33% of all adults in the US have no Emergency Savings. Do you belong to that camp?
Only 23% of Americans have emergency fund savings of 6 months or more. For many Americans, setting up an emergency fund is not really a top priority. With day-to-day expenses, housing payments, utilities, and occasional purchases creating a safety net tends to be last in the pecking order.
The importance of an emergency fund comes to light in bad times. The current global health crisis makes one realize the importance of having an emergency fund to get through these hard times especially if you have been economically impacted through a job loss/furlough. There are things you can do to make sure you’re prepared should the unexpected happen again.
Keep in mind that there’s no need to fully fund your emergency fund in one go. Savings is about creating habits that work with your lifestyle, and starting a dedicated safety net and putting some money aside is a great first step. Read on for some practical ways to help you set up an emergency fund to get you through potentially difficult times such as now.
Figure out how much you need
The first step to having emergency savings is calculating how much you actually need. Financial experts recommend that you have between 3-6 months of living expenses set aside in case of emergencies. I would suggest at least 6 months of savings to cover your fixed costs. Lets further understand your essential monthly expenses:
- How much do you usually take home in net pay after taxes?
- What are your rent or mortgage payments?
- How much do you usually spend on food?
- Are there any fixed bills or payments you must make every month such as an auto lease, insurance, etc.?
An easy formula is :
Target savings amount = 3 x (Post-Tax Monthly Income)
If you’d like to take a more nuanced approach, factor all of your expenses, and multiply that by six. Creating an emergency fund is as much about understanding your own situation as it is about putting money aside.
Create a dedicated home for your emergency fund
An emergency fund should be separate from your regular savings, so having an easily accessible dedicated home (bank account) for this type of goal is crucial. Not only will it allow you to easily withdraw money when you need it the most, but it will help you avoid spending it, or redirecting money to cover other expenses. Even if the total amount you’ve calculated for your emergency fund seems intimidating, setting up a dedicated place to have your emergency fund is an important first step to working towards this goal.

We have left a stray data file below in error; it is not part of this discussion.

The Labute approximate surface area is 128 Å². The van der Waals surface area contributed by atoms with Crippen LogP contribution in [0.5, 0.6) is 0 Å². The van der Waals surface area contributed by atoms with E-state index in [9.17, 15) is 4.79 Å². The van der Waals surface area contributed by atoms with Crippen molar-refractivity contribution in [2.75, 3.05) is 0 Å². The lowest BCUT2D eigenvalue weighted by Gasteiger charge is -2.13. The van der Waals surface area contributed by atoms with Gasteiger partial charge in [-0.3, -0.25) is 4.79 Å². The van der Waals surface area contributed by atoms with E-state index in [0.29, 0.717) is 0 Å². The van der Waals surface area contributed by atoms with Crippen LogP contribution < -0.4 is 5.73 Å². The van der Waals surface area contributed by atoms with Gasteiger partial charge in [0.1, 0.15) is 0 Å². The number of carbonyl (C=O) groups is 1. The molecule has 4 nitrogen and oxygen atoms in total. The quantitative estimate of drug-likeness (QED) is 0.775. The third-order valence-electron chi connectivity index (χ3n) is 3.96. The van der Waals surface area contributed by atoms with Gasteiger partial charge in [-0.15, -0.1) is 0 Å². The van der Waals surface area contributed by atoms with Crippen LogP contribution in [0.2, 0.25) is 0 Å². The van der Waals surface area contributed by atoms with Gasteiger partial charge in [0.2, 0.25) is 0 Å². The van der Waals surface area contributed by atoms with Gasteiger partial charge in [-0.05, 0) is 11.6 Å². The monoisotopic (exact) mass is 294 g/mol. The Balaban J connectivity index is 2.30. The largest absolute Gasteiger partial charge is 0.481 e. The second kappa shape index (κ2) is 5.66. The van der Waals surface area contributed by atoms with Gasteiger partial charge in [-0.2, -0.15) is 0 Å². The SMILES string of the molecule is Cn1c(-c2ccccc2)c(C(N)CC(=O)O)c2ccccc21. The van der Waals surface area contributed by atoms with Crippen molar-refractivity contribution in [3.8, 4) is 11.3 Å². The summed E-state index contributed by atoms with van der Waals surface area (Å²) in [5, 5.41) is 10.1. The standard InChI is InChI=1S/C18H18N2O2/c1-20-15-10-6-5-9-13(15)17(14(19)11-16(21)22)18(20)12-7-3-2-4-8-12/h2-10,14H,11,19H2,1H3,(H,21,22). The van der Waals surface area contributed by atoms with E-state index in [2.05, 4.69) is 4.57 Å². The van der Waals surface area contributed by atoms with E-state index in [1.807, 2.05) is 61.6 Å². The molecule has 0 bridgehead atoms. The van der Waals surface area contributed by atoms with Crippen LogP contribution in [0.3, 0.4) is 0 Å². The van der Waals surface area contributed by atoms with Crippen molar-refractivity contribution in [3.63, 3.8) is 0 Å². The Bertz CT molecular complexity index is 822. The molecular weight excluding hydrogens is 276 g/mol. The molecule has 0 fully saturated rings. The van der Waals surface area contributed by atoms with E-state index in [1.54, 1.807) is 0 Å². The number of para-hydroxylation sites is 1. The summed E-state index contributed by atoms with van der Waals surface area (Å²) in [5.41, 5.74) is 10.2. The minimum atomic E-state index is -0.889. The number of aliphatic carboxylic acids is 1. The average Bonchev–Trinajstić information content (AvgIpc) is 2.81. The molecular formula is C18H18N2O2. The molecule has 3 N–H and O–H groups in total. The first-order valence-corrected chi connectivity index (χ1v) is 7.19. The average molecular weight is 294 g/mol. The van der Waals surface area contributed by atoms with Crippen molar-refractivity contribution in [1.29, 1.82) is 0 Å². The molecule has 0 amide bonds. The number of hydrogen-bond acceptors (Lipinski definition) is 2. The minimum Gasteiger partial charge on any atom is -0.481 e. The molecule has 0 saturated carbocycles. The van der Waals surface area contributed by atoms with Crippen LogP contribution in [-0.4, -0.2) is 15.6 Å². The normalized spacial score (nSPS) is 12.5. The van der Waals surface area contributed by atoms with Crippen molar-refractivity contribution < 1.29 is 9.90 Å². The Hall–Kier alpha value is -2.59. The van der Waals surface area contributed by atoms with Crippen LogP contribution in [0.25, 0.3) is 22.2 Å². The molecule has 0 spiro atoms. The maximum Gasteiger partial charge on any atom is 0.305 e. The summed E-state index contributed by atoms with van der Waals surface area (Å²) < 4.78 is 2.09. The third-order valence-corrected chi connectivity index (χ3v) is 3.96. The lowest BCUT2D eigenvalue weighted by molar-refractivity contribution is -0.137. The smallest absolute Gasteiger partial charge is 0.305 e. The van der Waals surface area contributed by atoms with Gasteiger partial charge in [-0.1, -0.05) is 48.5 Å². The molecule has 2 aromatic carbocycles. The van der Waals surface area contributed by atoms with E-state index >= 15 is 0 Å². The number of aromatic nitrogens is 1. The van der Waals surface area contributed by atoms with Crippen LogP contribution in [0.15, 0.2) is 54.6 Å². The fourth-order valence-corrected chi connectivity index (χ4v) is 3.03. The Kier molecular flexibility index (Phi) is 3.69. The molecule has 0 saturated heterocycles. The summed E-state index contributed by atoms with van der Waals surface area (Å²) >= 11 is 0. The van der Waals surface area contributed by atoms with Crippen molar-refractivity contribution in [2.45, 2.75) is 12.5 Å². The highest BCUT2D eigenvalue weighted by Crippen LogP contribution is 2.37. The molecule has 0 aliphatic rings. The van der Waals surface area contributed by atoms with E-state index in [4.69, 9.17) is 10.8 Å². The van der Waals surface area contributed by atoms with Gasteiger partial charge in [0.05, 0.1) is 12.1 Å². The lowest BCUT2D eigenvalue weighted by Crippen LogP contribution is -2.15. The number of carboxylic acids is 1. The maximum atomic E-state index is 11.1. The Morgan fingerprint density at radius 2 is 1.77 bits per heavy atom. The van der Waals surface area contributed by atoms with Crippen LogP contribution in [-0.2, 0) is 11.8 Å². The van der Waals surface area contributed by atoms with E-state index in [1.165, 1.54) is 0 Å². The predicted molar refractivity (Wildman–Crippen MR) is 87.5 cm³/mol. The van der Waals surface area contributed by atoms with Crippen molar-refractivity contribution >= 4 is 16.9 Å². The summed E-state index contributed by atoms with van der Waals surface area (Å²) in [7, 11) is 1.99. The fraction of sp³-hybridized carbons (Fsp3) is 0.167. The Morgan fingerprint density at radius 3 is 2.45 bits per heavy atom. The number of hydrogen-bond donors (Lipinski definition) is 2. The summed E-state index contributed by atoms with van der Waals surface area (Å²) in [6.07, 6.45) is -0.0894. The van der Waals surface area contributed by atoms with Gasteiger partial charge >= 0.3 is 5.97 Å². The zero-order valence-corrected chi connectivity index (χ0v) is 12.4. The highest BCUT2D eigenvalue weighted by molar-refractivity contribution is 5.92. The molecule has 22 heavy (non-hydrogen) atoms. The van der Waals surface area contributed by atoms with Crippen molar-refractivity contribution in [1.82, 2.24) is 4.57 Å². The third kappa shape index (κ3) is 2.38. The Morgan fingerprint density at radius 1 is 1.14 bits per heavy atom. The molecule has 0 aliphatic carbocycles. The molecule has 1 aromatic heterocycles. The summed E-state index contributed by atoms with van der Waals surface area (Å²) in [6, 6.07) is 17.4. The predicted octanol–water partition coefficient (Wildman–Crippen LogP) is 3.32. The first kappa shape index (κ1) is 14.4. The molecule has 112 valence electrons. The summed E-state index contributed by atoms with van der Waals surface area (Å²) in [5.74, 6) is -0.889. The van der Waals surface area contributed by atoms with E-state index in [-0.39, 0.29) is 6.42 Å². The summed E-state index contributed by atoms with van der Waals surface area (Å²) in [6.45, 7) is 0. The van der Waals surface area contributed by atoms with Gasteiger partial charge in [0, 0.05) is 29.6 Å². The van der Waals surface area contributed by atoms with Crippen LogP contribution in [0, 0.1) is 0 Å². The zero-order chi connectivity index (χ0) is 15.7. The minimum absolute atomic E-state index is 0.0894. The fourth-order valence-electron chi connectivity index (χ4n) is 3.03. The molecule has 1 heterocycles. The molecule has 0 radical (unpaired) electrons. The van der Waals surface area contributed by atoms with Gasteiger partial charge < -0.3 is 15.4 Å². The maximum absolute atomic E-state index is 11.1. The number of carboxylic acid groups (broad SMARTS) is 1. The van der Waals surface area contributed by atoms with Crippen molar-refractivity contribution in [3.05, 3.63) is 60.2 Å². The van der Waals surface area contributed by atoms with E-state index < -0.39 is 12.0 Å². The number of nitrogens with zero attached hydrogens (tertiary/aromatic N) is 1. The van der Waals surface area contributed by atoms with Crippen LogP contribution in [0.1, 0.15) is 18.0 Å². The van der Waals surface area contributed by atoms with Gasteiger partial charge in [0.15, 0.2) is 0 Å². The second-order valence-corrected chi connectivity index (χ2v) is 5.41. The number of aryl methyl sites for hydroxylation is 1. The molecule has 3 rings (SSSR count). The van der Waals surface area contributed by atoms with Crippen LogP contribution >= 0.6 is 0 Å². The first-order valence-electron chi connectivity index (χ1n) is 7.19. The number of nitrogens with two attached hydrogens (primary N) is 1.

I would suggest an online bank such as Marcus by Goldman Sachs as a home for your emergency fund for two reasons.
- It pays an interest rate, which is significantly higher than regular bank checking or savings account.
- It is an online bank that doesn’t come with an ATM/debit card and funds need to be transferred to a regular account to be accessed. This two-step process of accessing the funds will prevent you from readily tapping into the account for expenses other than emergency related.
Create a schedule to save
Like all forms of saving, starting an emergency fund is about developing a habit of putting money aside. Take some time to determine how much of your paycheck you’re able to comfortably put away to help you meet your goal, and create a ritual of moving money to this account with a regular cadence – perhaps once a month or every time you get paid. It’s completely understandable that in uncertain times your situation might change from month to month, and this could affect how much you’re able to set aside. Even if you’re not able to put away the same amount each time, having a schedule will help you take things one day at a time, and develop a healthy habit of saving money.
While you might want to layout a more complete roadmap and timeline to help you figure out how to meet your goals, do so only if you feel comfortable with the parameters. Deciding that you want to reach your emergency fund goal by a certain date might help you stay organized, but it shouldn’t be at the expense of your financial well-being. If the unexpected happens, and you need to dip into your emergency fund, know that it’s okay. You can always start saving again once your financial situation stabilizes, after all, that’s what emergency funds are for.2